Decrease (-) Restore Default Increase (+)
Print    Email
Bookmark and Share

Health Information

Health Information

Health Information

Health Information - Definition

Search Health Information    Tetanus

Tetanus

Tetanus (lockjaw) is a preventable but dangerous bacterial infection that causes muscle spasms, trouble opening the mouth (lockjaw), trouble swallowing, and seizures. Usually found in dirt and soil, tetanus bacteria typically enter the body through a wound or cut.

Tetanus bacteria thrive only in the absence of oxygen. The deeper and narrower the wound, the less oxygen is around it, and the greater the possibility of tetanus. For example, tetanus bacteria can thrive in a puncture wound from a dirty nail.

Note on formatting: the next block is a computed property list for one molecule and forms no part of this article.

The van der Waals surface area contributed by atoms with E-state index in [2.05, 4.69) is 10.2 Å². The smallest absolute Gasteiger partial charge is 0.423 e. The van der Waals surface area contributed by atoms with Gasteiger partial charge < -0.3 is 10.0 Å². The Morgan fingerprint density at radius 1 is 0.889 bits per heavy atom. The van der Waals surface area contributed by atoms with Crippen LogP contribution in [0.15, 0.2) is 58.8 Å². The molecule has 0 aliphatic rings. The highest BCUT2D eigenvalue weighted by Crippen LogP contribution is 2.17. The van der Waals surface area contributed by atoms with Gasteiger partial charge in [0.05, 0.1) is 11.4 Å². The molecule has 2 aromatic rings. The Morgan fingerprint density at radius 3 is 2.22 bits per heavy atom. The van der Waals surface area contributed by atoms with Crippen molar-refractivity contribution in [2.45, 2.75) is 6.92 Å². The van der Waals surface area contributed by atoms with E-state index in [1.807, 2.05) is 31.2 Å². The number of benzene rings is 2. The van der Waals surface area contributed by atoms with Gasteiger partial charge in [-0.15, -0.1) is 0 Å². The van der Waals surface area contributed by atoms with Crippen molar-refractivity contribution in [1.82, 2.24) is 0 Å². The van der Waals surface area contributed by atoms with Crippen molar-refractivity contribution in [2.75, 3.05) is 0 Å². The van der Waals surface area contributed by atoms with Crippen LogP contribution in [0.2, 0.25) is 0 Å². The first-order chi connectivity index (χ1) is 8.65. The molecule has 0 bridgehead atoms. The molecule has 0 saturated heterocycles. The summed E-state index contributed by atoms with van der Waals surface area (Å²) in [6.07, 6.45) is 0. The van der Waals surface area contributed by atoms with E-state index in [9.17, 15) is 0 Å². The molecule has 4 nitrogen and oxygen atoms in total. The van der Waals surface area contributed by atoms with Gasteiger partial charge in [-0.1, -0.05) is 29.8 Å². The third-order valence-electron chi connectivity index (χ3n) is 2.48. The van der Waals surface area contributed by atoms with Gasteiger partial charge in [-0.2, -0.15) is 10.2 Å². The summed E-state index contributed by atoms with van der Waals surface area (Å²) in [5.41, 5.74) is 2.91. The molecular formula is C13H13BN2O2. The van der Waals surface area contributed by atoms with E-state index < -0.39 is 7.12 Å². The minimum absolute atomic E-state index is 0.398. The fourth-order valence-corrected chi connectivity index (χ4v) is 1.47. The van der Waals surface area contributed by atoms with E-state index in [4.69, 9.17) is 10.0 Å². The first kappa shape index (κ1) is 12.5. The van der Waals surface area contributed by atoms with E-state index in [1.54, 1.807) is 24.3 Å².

Following the recommended immunization schedule helps prevent tetanus. Before age 6, children receive a series of tetanus shots (DTaP). Then, teens and adults get regular tetanus booster shots.

A person who has a dirty cut or wound should get a tetanus shot as soon as possible if at least 5 years have passed since his or her last tetanus immunization.

Last Revised: August 31, 2012

Author: Healthwise Staff

Medical Review: John Pope, MD - Pediatrics & W. David Colby IV, MSc, MD, FRCPC - Infectious Disease

This information does not replace the advice of a doctor. Healthwise, Incorporated disclaims any warranty or liability for your use of this information. Your use of this information means that you agree to the Terms of Use. How this information was developed to help you make better health decisions.

© 1995-2013 Healthwise, Incorporated. Healthwise, Healthwise for every health decision, and the Healthwise logo are trademarks of Healthwise, Incorporated.

© 2014 St. Mary's Health System   |  3700 Washington Avenue  |  Evansville, IN 47750  |  (812) 485-4000